Obesity is a contributory factor in preventable health conditions such as cancer

Obesity is a contributory factor in preventable health conditions such as cancer

Obesity is a contributory factor in preventable health conditions such as cancer (Argolo et al. 2018; Bhaskaran et al. 2014), diabetes (Eaton & Eaton 2017; Hamilton, Hamilton & Zderic et al. 2007), asthma (Barros et al. 2016) and cardiovascular disease (Wannamethee et al. 2005). The world is experiencing an obesity epidemic, with 2.8 million deaths a year due to being overweight or obese (WHO 2017). In the UK, NHS Digital Statistics Team (2018) reported 617’000 hospital admissions in 2016/17 where obesity was a factor. In 2015, obesity cost the NHS £4.2 billion, projections for this figure suggest it will reach £10 billion per year by 2050 (RSPH 2015).

Cassidy et al. (2017) and De Rezende et al. (2014) cite sedentary behaviour among both adult and juvenile populations as a reason for this rise in obesity. Sedentary behaviour is also a characteristic of mental illness which in turn is negatively related to obesity (Mizock 2015). Fortunately, obesity and the health risks associated with the condition are widely recognised as reversible through an increase in physical activity and reduced levels of sedentary behaviour (Laskowski 2012). There is a 30% risk reduction in all-cause mortality, 20-35% lower risk of cardio-respiratory disease and cancers in the physically active (DHHS 2008). Therefore, Department of Health (2011) guidelines recommend adults perform 150 minutes of moderate aerobic activity per week. Currently, 34% of men and 42% of women aged 19 and over are not meeting this level of physical activity. Populations reporting the least physical activity are groups aged over 55 or living in the most deprived areas of the UK (NHS 2018). The challenge for medical and physical practitioners is understanding how to assist behaviour change in individuals and groups who are not physically active. One method that works on the understanding that sustainable behaviour change occurs over a specific sequence of stages is the Trans-Theoretical Model (TTM).

Blaney et al. (2012) ; Han ; Kohl (2015) recognise TTM as an appropriate device to reduce sedentary behaviour in tailored interventions. Originally, TTM was used to aid behaviour changes such as smoking cessation (DiClemente et al. 1991; Prochaska, DiClemente ; Norcross 1992). TTM can promote change across many health behaviours including substance abuse, using sunscreen and weight reduction (Prochaska et al. 1994). Conceptually, TTM has four key variables: stages of change, decisional balance, self-efficacy and processes of change (Middelkamp ; Steenbergen 2015). There are five stages of change that form the core of TTM for exercise behaviour. These are Pre-contemplation, Contemplation, Preparation, Action and Maintenance. A sixth stage, Termination, exists but is not considered a realistic goal for most people (Prochaska ; Velicer 1997).
Questionnaires are used to ascertain which stage of change someone is in. Each stage has its own characteristics which will define the methods used to adjust behaviour moving forward. TTM recognises two categories for the process of change, cognitive and behavioural. There are five processes in each of these two categories. The first three stages of change are more likely to require cognitive processes and the latter stages make more use of behavioural processes. Individuals within the preparation, action and maintenance stages at the outset are more likely to sustain a positive behaviour change (). Studies that show consistent progress from the pre-contemplation and contemplation stages are of significant interest.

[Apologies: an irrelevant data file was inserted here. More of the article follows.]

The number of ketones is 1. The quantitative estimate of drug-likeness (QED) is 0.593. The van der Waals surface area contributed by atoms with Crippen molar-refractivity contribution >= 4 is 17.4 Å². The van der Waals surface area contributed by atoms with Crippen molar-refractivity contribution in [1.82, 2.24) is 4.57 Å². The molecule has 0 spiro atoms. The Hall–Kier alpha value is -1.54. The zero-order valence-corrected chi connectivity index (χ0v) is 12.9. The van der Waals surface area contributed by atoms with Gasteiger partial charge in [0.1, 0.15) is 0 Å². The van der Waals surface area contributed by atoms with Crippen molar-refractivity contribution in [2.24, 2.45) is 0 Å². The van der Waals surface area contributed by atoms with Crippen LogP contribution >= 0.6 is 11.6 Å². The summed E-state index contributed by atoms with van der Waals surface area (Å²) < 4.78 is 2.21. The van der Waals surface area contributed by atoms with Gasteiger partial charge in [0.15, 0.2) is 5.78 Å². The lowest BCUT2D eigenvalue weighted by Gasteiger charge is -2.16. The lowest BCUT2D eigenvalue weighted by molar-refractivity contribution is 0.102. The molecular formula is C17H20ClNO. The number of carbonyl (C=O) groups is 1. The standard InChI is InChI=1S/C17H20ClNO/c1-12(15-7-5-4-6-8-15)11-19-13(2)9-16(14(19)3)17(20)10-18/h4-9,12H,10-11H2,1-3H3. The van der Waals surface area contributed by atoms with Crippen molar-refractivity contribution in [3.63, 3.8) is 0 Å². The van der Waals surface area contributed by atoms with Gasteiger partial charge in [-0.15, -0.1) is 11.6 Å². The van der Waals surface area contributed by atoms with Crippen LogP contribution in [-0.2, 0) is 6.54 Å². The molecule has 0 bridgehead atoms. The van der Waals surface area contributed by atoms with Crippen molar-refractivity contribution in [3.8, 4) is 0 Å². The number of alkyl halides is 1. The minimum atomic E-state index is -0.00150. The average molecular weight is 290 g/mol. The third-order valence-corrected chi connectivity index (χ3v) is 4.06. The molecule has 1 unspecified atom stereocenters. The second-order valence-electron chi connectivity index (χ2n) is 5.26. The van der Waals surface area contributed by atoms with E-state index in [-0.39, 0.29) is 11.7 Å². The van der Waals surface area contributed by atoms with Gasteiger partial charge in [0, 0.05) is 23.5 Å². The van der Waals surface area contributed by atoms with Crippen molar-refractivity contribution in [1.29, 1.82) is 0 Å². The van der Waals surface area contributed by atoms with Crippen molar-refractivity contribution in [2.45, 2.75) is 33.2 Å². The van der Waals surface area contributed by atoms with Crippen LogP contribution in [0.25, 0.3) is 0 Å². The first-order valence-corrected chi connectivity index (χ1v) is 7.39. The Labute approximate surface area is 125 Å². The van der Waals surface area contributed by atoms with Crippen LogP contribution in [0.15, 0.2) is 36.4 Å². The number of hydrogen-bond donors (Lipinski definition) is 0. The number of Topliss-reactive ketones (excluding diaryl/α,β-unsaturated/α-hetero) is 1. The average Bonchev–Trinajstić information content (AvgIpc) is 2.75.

The aim of this study is to use TTM to assist gradual and sustainable behaviour change in an individual who identifies as physically inactive. The participant will receive an information sheet (appendix i). This will explain the aim of the study and describe the possible risks of an increase in physical activity. Additionally, this will inform them of their right to withdraw at any juncture. If having carefully read the information sheet, the client agrees, they will sign a voluntary consent form (appendix ii) and complete a medical history questionnaire (appendix iii).
After this agreement, the client will complete five TTM questionnaires (appendix iv). These are: Processes of change questionnaire (Marcus et al. 1992); Self efficacy questionnaire (Marcus et al. 1992); Decisional balance questionnaire (Marcus, Rakowski ; Rossi, 1992); Social support for physical activity scale (Sallis et al.1987); Physical activity stages of change (Marcus et al. 1992). Answers given to each questionnaire will be processed as directed by each author. These processed results will act as a guide for a 30-minute, semi-structured interview which the researcher will conduct with the participant. Interview topics will include, favoured activities, availability of friends or family to participate with, time pressures and facilities in the local area. Responses will be used by both parties to agree on a suitable first course of action. This plan will take the form of 4-6-week cycles. The client will log daily activity. Meetings will take place on a weekly basis to assess progress. Discussions about barriers experienced, enjoyment levels and well-being will be important in the early stages of the process. The client will have a means of communication with the researcher at any time to facilitate these conversations.


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